What were you doing 18 years ago?

You weren’t on Facebook because Mark Zuckerberg was only 15 years old.  You could have been watching The Simpsons, Beverly Hills 90210, or The X-Files on your non-HD TV.

18 years ago Mike Greenberg and Mike Golic began their first morning sports show on ESPN from the backyard of one of their houses.  And Friday was their last.

“Through all of it we have sat here, we have done our best and tried to make people a little bit less miserable in their mornings,” Mike Greenberg said during the last segment.  “If we have succeeded in that, then we accomplished everything we needed to.”

Celebrity goodbyes ranged from Tiger Woods to Bill Clinton, Dick Vitale to Jack Nicklaus.  None of them spoke of Mike and Mike’s expertise of analysis, their understanding of the underpinnings of the sports they covered.  No; excellence is always assumed.  Instead they trumpeted their friendship and camaraderie, their sense of humor, and the shared experience of starting the morning with friends.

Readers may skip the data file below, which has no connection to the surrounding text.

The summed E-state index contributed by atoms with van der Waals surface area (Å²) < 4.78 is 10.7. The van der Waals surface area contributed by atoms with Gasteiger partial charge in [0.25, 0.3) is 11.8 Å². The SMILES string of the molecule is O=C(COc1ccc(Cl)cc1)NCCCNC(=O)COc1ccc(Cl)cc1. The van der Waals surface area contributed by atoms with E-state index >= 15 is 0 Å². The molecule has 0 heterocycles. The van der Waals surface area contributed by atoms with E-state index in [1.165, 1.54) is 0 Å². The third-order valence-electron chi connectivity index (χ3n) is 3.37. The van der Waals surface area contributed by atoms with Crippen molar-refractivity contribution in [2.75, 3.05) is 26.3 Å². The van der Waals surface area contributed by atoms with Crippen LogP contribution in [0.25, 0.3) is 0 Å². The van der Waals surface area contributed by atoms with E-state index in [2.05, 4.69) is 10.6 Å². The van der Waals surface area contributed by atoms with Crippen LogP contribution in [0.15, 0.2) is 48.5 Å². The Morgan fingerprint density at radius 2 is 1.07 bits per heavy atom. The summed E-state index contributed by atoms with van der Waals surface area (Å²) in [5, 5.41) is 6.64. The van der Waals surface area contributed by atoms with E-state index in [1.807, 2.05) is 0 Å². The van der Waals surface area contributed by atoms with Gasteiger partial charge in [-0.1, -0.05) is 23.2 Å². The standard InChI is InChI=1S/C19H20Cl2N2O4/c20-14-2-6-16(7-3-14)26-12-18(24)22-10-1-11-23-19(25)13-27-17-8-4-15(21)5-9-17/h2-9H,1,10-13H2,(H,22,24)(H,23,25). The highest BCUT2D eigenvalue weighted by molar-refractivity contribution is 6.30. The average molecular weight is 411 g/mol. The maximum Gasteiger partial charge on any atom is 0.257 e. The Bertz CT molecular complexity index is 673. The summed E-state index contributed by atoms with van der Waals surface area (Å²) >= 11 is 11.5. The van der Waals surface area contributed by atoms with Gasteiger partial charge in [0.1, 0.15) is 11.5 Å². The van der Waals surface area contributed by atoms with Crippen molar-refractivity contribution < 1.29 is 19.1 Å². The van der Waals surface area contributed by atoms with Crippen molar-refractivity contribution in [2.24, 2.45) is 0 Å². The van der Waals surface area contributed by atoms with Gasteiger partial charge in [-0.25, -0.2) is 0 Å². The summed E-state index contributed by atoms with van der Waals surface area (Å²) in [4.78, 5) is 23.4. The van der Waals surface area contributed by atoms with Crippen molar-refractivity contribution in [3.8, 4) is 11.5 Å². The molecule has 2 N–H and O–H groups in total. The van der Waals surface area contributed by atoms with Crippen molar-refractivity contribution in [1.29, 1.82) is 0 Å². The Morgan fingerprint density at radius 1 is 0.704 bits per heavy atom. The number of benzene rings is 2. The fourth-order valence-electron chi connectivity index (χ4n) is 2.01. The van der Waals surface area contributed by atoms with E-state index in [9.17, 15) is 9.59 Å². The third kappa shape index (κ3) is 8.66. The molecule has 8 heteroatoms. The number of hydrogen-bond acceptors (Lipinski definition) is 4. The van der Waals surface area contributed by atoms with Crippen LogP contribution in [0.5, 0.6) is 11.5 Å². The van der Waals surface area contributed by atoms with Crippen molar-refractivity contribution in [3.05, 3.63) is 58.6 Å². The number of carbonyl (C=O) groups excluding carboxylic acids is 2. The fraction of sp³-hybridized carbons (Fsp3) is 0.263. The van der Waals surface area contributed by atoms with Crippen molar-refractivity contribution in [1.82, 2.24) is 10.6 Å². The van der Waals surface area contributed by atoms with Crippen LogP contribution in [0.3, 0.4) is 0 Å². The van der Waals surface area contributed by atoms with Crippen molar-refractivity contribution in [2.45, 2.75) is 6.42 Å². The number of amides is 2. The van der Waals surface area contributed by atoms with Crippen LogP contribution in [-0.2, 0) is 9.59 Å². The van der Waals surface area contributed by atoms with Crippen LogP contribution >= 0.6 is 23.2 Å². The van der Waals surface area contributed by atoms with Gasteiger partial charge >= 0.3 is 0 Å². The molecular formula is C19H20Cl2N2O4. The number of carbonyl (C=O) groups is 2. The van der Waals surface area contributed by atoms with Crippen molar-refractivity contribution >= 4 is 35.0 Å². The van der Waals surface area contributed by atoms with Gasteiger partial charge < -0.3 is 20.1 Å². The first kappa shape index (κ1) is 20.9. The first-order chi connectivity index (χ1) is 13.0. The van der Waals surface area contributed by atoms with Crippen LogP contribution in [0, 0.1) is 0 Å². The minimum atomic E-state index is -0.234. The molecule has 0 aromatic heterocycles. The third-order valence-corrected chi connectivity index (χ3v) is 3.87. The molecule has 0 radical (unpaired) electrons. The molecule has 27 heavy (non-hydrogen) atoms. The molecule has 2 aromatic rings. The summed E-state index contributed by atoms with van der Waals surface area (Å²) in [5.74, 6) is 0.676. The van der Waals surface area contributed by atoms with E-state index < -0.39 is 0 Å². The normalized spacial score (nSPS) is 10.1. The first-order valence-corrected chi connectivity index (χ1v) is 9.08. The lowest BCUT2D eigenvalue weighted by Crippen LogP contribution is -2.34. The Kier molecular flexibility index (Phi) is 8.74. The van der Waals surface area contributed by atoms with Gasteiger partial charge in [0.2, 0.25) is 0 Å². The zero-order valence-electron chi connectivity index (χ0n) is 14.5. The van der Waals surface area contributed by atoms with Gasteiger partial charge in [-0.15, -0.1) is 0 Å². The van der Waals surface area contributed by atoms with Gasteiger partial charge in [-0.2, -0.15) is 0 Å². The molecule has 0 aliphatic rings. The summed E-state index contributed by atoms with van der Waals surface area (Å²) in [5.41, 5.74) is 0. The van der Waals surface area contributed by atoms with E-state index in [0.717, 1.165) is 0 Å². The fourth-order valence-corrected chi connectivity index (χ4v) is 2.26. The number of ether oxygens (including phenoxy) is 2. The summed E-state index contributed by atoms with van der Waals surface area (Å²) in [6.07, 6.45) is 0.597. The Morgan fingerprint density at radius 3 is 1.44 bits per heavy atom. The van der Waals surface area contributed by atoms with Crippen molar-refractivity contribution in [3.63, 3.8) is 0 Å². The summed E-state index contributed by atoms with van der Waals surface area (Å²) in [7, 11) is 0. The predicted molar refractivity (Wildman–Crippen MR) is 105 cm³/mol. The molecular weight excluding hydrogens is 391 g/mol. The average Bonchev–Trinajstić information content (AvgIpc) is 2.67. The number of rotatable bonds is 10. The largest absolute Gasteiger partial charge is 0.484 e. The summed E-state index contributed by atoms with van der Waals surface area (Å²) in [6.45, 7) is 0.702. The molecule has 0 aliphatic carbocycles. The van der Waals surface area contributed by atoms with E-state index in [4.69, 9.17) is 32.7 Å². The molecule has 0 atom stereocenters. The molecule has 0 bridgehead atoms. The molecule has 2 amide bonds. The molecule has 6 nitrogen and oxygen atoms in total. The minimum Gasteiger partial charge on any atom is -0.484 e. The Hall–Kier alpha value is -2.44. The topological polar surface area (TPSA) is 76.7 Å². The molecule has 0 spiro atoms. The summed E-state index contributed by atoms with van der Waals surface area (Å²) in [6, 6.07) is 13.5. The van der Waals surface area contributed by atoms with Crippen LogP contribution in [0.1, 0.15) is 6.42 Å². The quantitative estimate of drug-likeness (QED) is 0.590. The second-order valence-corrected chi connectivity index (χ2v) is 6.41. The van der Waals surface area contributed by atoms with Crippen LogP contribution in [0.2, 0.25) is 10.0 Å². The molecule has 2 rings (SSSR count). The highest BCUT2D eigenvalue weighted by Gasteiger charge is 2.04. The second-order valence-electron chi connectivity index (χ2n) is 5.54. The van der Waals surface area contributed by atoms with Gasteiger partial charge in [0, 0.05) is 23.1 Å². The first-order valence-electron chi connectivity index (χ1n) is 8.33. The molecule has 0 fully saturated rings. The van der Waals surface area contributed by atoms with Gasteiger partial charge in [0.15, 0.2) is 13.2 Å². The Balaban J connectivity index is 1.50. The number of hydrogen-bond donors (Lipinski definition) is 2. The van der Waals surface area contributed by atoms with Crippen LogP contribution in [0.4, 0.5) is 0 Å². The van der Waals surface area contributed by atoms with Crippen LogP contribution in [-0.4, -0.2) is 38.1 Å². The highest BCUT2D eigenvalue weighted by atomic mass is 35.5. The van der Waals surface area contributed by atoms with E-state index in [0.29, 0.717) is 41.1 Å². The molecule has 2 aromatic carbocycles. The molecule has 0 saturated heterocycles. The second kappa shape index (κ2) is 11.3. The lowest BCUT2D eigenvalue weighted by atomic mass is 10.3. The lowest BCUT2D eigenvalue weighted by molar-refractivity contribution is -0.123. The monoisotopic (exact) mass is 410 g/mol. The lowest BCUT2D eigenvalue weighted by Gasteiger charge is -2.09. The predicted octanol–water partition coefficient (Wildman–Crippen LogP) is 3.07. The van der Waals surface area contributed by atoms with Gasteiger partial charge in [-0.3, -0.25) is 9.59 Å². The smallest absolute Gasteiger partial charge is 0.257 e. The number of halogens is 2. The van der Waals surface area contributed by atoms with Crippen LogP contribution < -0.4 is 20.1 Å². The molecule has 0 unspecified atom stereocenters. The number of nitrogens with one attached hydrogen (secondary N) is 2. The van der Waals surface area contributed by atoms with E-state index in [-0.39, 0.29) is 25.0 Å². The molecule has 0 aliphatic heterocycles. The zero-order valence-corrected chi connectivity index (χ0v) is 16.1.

#MMSayThanks on Twitter had thousands thanking them for their 18 years, but Mike and Mike immediately turned that around to convey their thanks to their fans and co-workers.

What if this Friday was your last show?

Would your switchboard light up with people thanking you for your jingles and sweepers?   Would Twitter be full of fans talking about your 30 minute music sweeps and “This Day in History” feature?

Here’s my challenge…

What if this Friday was your last show?  

What would you cull from the archives that demonstrates the impact and purpose of your show?  If you can’t think of moments significant enough to immortalize, you may have some work to do.

But here’s the good news.

You can start creating moments on Monday that are worth remembering on Friday.